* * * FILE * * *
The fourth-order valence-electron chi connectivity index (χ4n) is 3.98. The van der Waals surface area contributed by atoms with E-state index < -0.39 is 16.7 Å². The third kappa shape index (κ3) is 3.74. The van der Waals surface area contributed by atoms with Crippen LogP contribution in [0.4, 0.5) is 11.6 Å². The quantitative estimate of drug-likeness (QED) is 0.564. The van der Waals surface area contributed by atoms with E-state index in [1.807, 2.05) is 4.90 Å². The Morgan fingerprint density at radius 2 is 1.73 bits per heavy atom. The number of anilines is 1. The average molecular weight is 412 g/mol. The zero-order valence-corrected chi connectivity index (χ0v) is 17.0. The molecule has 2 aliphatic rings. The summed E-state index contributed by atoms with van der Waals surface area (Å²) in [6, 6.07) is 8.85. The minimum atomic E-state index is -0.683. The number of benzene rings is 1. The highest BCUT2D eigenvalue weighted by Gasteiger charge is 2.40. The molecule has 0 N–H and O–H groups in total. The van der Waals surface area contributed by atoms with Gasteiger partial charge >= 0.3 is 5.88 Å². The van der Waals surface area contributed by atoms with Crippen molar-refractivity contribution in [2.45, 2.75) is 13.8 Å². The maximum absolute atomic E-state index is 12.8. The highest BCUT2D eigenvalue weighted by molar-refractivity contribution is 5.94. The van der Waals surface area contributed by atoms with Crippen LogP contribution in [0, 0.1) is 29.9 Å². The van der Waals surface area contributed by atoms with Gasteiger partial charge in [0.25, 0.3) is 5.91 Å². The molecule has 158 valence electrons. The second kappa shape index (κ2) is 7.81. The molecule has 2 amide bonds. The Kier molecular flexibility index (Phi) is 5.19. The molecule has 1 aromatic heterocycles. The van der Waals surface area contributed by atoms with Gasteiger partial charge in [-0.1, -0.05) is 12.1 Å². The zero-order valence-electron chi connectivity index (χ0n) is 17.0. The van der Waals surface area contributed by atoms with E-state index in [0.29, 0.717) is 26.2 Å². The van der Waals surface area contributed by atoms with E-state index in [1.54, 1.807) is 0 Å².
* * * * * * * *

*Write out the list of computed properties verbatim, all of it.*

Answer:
The fourth-order valence-electron chi connectivity index (χ4n) is 3.98. The van der Waals surface area contributed by atoms with E-state index < -0.39 is 16.7 Å². The third kappa shape index (κ3) is 3.74. The van der Waals surface area contributed by atoms with Crippen LogP contribution in [0.4, 0.5) is 11.6 Å². The quantitative estimate of drug-likeness (QED) is 0.564. The van der Waals surface area contributed by atoms with E-state index in [1.807, 2.05) is 4.90 Å². The Morgan fingerprint density at radius 2 is 1.73 bits per heavy atom. The number of anilines is 1. The average molecular weight is 412 g/mol. The zero-order valence-corrected chi connectivity index (χ0v) is 17.0. The molecule has 2 aliphatic rings. The summed E-state index contributed by atoms with van der Waals surface area (Å²) in [6, 6.07) is 8.85. The minimum atomic E-state index is -0.683. The number of benzene rings is 1. The highest BCUT2D eigenvalue weighted by Gasteiger charge is 2.40. The molecule has 0 N–H and O–H groups in total. The van der Waals surface area contributed by atoms with Gasteiger partial charge >= 0.3 is 5.88 Å². The van der Waals surface area contributed by atoms with Crippen molar-refractivity contribution in [2.45, 2.75) is 13.8 Å². The maximum absolute atomic E-state index is 12.8. The highest BCUT2D eigenvalue weighted by molar-refractivity contribution is 5.94. The van der Waals surface area contributed by atoms with Crippen LogP contribution in [0, 0.1) is 29.9 Å². The van der Waals surface area contributed by atoms with Gasteiger partial charge in [0.25, 0.3) is 5.91 Å². The molecule has 158 valence electrons. The second kappa shape index (κ2) is 7.81. The molecule has 2 amide bonds. The Kier molecular flexibility index (Phi) is 5.19. The molecule has 1 aromatic heterocycles. The van der Waals surface area contributed by atoms with Gasteiger partial charge in [-0.1, -0.05) is 12.1 Å². The zero-order valence-electron chi connectivity index (χ0n) is 17.0. The van der Waals surface area contributed by atoms with E-state index in [0.29, 0.717) is 26.2 Å². The van der Waals surface area contributed by atoms with E-state index in [1.54, 1.807) is 0 Å².